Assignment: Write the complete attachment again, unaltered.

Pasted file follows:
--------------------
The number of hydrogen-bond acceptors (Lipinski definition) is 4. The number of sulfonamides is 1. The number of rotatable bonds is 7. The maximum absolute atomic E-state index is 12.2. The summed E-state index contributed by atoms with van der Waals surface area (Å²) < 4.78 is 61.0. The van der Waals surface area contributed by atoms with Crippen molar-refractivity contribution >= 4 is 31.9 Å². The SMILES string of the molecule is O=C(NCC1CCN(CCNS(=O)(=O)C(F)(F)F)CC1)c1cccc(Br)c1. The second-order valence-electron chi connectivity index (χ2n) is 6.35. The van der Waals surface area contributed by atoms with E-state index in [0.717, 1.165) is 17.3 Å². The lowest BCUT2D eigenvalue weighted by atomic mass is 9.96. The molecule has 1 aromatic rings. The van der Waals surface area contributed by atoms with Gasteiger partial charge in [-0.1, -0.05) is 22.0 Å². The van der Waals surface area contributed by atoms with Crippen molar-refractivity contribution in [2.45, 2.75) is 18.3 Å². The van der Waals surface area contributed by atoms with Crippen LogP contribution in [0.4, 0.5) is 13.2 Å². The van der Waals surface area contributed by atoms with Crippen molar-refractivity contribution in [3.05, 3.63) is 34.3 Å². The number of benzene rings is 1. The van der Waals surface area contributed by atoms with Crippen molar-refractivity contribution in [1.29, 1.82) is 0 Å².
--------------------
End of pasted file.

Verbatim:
The number of hydrogen-bond acceptors (Lipinski definition) is 4. The number of sulfonamides is 1. The number of rotatable bonds is 7. The maximum absolute atomic E-state index is 12.2. The summed E-state index contributed by atoms with van der Waals surface area (Å²) < 4.78 is 61.0. The van der Waals surface area contributed by atoms with Crippen molar-refractivity contribution >= 4 is 31.9 Å². The SMILES string of the molecule is O=C(NCC1CCN(CCNS(=O)(=O)C(F)(F)F)CC1)c1cccc(Br)c1. The second-order valence-electron chi connectivity index (χ2n) is 6.35. The van der Waals surface area contributed by atoms with E-state index in [0.717, 1.165) is 17.3 Å². The lowest BCUT2D eigenvalue weighted by atomic mass is 9.96. The molecule has 1 aromatic rings. The van der Waals surface area contributed by atoms with Gasteiger partial charge in [-0.1, -0.05) is 22.0 Å². The van der Waals surface area contributed by atoms with Crippen molar-refractivity contribution in [2.45, 2.75) is 18.3 Å². The van der Waals surface area contributed by atoms with Crippen LogP contribution in [0.4, 0.5) is 13.2 Å². The van der Waals surface area contributed by atoms with Crippen molar-refractivity contribution in [3.05, 3.63) is 34.3 Å². The number of benzene rings is 1. The van der Waals surface area contributed by atoms with Crippen molar-refractivity contribution in [1.29, 1.82) is 0 Å².